Commercial real estate insiders are least optimistic about the land and industrial sectors, with eight and seven percent, respectively, of responders banking on a worse performance in 2012 compared to 2011.

When compared to other sectors, the outlook for land sales looks a bit less promising, but when put into the context of last year’s survey, optimism appears to be rising slightly in this sector. Last year, only 24 percent of survey takers felt that the land sector would perform better or much better than 2010. This year, that statistic has jumped 13 percent to 37.

A majority (56 percent) of responders believe that the real estate-owned (REO) sector will remain constant in 2012.

Check out the 2012 Sales Outlook.

Check out the 2012 Leasing Outlook.

2012 Leasing Outlook

Survey: Majority Believe Middle Tennessee Commercial Real Estate Climate is Improving

(second of three posts)

This is the second entry that outlines the results of a survey that we conducted of local and regional commercial real estate brokers, developers, building owners and investors. The survey asked responders to assess the mood of the marketplace in three categories: sales, leasing and sectors.

The first post talked about sales, this post will focus on leasing.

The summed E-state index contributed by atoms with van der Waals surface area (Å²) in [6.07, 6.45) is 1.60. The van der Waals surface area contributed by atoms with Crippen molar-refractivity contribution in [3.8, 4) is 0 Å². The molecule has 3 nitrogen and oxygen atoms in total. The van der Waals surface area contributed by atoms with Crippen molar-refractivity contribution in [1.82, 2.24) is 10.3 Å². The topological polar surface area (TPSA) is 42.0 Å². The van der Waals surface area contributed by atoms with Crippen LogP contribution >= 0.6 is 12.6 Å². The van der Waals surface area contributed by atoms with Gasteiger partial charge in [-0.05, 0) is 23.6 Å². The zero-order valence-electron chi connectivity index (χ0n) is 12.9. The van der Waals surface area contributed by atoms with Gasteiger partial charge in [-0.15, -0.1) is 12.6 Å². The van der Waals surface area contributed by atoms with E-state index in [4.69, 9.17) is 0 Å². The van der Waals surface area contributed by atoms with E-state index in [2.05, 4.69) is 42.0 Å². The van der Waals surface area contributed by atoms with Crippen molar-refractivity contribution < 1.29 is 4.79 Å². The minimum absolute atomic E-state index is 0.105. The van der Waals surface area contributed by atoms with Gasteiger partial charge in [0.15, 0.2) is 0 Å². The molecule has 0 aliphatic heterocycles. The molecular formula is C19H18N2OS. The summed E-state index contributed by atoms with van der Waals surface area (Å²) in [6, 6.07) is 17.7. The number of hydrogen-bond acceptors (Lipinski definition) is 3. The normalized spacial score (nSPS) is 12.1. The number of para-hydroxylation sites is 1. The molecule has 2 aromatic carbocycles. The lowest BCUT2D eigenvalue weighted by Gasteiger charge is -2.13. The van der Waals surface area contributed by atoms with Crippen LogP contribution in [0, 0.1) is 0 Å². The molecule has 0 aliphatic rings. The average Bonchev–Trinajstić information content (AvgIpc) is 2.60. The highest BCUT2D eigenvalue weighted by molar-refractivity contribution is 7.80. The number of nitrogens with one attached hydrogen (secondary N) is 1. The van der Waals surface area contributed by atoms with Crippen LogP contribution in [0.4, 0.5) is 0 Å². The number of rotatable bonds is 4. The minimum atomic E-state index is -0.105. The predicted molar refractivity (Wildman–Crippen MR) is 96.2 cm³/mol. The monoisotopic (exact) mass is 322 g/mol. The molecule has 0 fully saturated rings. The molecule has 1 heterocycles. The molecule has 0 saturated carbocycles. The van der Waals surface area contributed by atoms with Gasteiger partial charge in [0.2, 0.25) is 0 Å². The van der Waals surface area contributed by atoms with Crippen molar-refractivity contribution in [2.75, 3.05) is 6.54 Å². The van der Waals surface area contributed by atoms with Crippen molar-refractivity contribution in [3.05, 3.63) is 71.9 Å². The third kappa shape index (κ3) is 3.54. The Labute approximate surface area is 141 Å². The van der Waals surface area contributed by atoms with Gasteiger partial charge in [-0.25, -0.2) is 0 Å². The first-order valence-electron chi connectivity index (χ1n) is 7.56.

Commercial leasing polled better than sales, with 74 percent of responders indicating that leasing will be better or much better than last year. Twenty-three percent claimed no change, and four percent expect leasing to be worse or much worse this year.

Middle Tennessee Leasing

Confidence in the improving economy and increased activity in the pipeline topped the reasons for an improved leasing environment, as well as an improving jobs market.

On the other side of the argument, current low vacancy rates have 13 percent of responders believing that leasing cannot get any better. “There is less space, so activity will be better, but leasing may fall short due to a lack of supply,” one responder explained.

The elections, whether good or bad, factored into nine percent of respondents’ leasing considerations.

For a bit of perspective, check out our 2011 Leasing Outlook here.

Nashville CRE Week in Review: Week of Feb. 5

Nashville CRE Links

  1. Empty big boxes answer the call — Nashville Ledger (link)
  2. High-end rentals top residential trends — Nashville Ledger (link)